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The Italian campaign’s outcome was never certain; in fact, Roosevelt, Churchill, and their military advisers engaged in heated debate about whether an invasion of the so-called soft underbelly of Europe was even a good idea. But once under way, the commitment to liberate Italy from the Nazis never wavered, despite the agonizingly high price. The battles at Salerno, Anzio, and Monte Cassino were particularly difficult and lethal, yet as the months passed, the Allied forces continued to drive the Germans up the Italian peninsula. Led by Lieutenant General Mark Clark, one of the war’s most complex and controversial commanders, American officers and soldiers became increasingly determined and proficient. And with the liberation of Rome in June 1944, ultimate victory at last began to seem inevitable.
Drawing on a wide array of primary source material, written with great drama and flair, this is narrative history of the first rank. WithThe Day of Battle, Atkinson has once again given us the definitive account of one of history’s most compelling military campaigns.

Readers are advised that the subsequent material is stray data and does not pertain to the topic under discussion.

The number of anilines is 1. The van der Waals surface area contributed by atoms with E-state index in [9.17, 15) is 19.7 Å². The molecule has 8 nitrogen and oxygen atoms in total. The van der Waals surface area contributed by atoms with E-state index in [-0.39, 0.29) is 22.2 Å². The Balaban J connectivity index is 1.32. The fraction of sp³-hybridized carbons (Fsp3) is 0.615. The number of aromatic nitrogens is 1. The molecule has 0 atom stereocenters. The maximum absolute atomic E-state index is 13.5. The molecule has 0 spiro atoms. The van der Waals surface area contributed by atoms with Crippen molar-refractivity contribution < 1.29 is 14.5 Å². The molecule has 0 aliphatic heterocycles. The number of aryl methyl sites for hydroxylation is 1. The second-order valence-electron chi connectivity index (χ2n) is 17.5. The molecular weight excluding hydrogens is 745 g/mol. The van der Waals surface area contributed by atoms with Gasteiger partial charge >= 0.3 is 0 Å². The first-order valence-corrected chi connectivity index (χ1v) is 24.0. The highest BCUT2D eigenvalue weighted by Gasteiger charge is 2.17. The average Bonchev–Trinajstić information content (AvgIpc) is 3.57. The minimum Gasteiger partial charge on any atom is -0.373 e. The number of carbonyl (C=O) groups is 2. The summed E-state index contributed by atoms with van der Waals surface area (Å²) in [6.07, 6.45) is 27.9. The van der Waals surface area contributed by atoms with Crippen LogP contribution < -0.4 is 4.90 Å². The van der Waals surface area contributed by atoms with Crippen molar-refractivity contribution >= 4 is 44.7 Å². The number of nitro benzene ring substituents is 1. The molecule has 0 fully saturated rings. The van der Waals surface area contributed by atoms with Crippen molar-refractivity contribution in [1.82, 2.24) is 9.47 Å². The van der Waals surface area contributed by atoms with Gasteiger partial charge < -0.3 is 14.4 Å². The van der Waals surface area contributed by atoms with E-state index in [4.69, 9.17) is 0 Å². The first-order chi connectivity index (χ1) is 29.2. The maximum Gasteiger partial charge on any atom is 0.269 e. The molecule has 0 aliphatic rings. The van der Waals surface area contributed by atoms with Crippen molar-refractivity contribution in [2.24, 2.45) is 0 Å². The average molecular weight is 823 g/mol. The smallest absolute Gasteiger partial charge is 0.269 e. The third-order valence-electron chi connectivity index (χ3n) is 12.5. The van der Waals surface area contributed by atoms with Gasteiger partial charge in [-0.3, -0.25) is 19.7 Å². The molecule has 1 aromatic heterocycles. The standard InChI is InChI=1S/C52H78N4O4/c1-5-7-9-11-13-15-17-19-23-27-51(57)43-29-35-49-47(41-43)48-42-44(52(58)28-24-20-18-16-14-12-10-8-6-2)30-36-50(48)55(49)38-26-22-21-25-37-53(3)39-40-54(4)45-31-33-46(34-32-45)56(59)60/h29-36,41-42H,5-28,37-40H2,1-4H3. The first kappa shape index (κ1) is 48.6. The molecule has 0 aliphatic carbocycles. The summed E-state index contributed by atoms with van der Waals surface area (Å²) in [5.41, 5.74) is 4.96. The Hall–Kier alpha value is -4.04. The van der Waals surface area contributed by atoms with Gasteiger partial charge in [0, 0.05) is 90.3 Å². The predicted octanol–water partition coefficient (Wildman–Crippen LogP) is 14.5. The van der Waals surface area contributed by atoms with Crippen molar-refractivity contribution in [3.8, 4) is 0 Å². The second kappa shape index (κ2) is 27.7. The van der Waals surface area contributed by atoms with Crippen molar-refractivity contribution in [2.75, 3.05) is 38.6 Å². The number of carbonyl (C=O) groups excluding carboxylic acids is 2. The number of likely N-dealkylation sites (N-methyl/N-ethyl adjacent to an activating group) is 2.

Publishers Weekly® Reviews
- Reviewed in: Publishers Weekly, page 71.
- Review Date: 2007-07-30
- Reviewer: Staff
Atkinson surpasses his Pulitzer-winning An Army at Dawn in this empathetic, perceptive analysis of the second stage in the U.S. Army's grassroots development from well-intentioned amateurs to the most formidable fighting force of World War II. The battles in Sicily and Italy developed the combat effectiveness and the emotional hardness of a U.S. Army increasingly constrained to bear the brunt of the Western allies' war effort, he argues. Demanding terrain, harsh climate and a formidable opponent confirmed the lesson of North Africa: the only way home was through the Germans: kill or be killed. Atkinson is pitilessly accurate demonstrating the errors and misjudgments of senior officers, Field Marshal Sir Harold Alexander, Gen. Mark Clark and their subordinates commanding corps and divisions. The price was paid in blood by the men at the sharp end: British and French, Indians and North Africans—above all, Americans. All that remained of the crew of one burned-out tank were the fillings of their teeth, for one example. The Mediterranean campaign is frequently dismissed by soldiers and scholars as a distraction from the essential objective of invading northern Europe. Atkinson makes a convincing case that it played a decisive role in breaking German power, forcing the Wehrmacht onto a defensive it could never abandon. (Oct. 2)